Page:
— By Kendra Stacey, a 2L from Kansas City, Kansas and a KU Law Student Ambassador
Updated on October 23, 2020
The University of Kansas School of Law welcomed 15 students from the LEAD Program this fall, making it the largest class of LEAD students since the program launched in 2013.
The Legal Education Accelerated Degree (LEAD) Program gives students an expedited opportunity to earn both a B.A. and a J.D. degree in six years, instead of seven.
“We believe KU Law to have the largest, or second largest, 3+3 program in the country,” said Lumen Mulligan, LEAD program director and professor of law. “LEAD students accounted for nearly 15% of our 1L enrollment in fall 2020.”
The program is designed to prepare students for law school and a legal career. As undergraduates, LEAD students have the opportunity to learn about law school, law-related internships and legal practice; build relationships with law professors and practicing attorneys; and participate in off-campus activities, such as a tour of the Kansas Supreme Court building and discussion with a justice of the court.
Sixty percent of the 15-person class of LEAD students are Kansas residents. The remaining 40% arrive at KU Law from five states across the country.
The LEAD program at KU started in 2013. The University of Kansas School of Law and the College of Liberal Arts & Sciences collaborated on the degree track to provide an opportunity for high-ability students to maximize their coursework at KU.
The size of the program has grown over time. There are 125 undergraduate students at KU currently enrolled in the LEAD program. The program is offered at the University of Kansas and Kansas State University.
Sarah Wood, a first-year law student from Tulsa, Oklahoma, said she was grateful to be a part of the LEAD Program because it helped guide her goals from the very beginning of her college experience.
“Choosing to go to law school and all that comes with it can be an extremely stressful time, but with the guidance I received from KU, I felt fully supported each step of the way,” Wood said. “After my first full month of law school, I am more appreciative than ever to the LEAD Program and all that it offers.”
— By Ashley Golledge
Updated on October 19, 2020
Sarah Deer, L’99, aims to end gender-based violence in Native American communities through legislative change, legal scholarship and advocacy
Sarah Deer, L’99, has dedicated her career to ending violence against women in Native American communities. For nearly 30 years, she has advocated for the protection of Native women and worked with survivors. Her scholarship and advocacy focus on the intersection of federal Indian law and victims’ rights.
Deer is a citizen of the Muscogee (Creek) Nation of Oklahoma. She was instrumental in the development and passage of landmark legislation that protects Native American women from gender-based violence, including The Tribal Law and Order Act of 2010, and the 2013 and 2019 reauthorizations of the Violence Against Women Act.
She has also testified before Congress on four occasions and filed five amicus briefs with the U.S. Supreme Court. Deer is also the chief justice of the Prairie Island Indian Community Supreme Court.
“My testimony to Congress about violence against Native women and my Supreme Court briefs advocating for the interests of Native women and children are two notable examples where I have used my legal education to ameliorate the status of underprivileged communities,” Deer said.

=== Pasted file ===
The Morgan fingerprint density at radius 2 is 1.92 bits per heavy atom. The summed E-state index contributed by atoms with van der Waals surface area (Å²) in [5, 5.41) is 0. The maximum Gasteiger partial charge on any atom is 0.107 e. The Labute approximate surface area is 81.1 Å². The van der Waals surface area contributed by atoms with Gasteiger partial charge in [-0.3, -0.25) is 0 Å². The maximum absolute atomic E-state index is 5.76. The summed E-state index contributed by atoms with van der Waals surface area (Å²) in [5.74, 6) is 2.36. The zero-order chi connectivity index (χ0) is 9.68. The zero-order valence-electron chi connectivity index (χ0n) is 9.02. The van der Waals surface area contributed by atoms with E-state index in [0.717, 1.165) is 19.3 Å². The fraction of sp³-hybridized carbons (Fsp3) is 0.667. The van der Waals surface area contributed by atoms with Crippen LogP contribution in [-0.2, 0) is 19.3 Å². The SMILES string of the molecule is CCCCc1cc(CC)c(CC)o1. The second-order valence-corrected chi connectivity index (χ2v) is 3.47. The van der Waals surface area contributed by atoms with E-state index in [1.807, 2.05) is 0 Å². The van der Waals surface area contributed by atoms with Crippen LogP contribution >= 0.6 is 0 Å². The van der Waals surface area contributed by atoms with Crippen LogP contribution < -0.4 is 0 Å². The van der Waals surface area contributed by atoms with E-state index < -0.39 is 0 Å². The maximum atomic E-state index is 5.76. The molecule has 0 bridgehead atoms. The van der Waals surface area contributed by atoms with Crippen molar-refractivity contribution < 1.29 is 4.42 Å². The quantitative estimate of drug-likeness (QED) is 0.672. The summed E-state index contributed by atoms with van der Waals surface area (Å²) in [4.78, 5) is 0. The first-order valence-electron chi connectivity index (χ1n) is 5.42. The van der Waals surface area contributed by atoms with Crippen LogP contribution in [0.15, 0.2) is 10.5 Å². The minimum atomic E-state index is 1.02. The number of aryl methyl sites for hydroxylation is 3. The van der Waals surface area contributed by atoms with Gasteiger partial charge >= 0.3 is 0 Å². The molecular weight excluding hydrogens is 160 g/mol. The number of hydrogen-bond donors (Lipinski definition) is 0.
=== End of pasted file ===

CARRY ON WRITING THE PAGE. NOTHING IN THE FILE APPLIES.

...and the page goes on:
Deer, who grew up in Wichita, is a two-time alumna of the University of Kansas. She earned undergraduate degrees with honors in women’s studies and philosophy in 1996. Deer also earned a J.D. and a Tribal Lawyering Certificate from the University of Kansas School of Law in 1999.
“The law school at the University of Kansas is also a great value,” Deer said. “It’s an excellent education at a reasonable cost.”
Deciding where to pursue her education was an easy choice for Deer because she is a second-generation Jayhawk. Her mother, Jan Deer, graduated from KU in 1970 with a bachelor’s degree in science education. Her father, Montie Deer, also went to KU.
“I already had an affinity to KU because I studied here as an undergrad,” Deer said. “Both of my parents attended KU.”
After law school, Deer worked at the U.S. Department of Justice in Washington, D.C. and at the Tribal Law and Policy Institute in Los Angeles as a victim-advocacy legal specialist and staff attorney. She also co-directed the Indian Law Clinic at the Mitchell Hamline School of Law in Saint Paul, Minnesota.
In 2016, she served as the Langston Hughes Visiting Professor at KU.
“In the Fall of 2016, I returned to Lawrence as a visiting faculty member as part of the Langston Hughes program,” Deer said. “I enjoyed my time in Lawrence and working with other KU faculty. I was fortunate enough to be offered a permanent position at the College of Liberal Arts and Sciences. My positive experience with students made it an easy decision to return to KU.”
Deer is now a University Distinguished Professor in KU’s Department of Women, Gender & Sexuality Studies. She has a joint appointment in the School of Public Affairs & Administration and is a courtesy professor at KU Law.
“I like sharing my own experiences as a graduate of KU, and I encourage students to dream big,” Deer said.
Deer was awarded a “Genius Grant” from the MacArthur Fellows Program in 2014. She was inducted into the National Women’s Hall of Fame in 2019. She was the first woman from KU and the fifth Kansan to receive the honor. Earlier this year, she was selected to be in the 2020 class of Andrew Carnegie Fellows. Through the fellowship, Deer will author a book, Indigenous Democracies: Native Women and the Future of Tribal Nations in the United States, about the basis of indigenous democracies in Native women’s political activism.
Deer has co-authored four tribal law textbooks. She also published a book, The Beginning and End of Rape: Confronting Sexual Violence in Native America, in 2015. Deer has published articles in law journals, including the Harvard Journal of Law and Gender, the Yale Journal of Law and Feminism, and the Columbia Journal of Gender and Law.
In addition to her scholarly work, Deer serves the Muscogee (Creek) Nation of Oklahoma as a formal consultant on legal reform efforts.
— By Ashley Golledge
Posted on October 8, 2020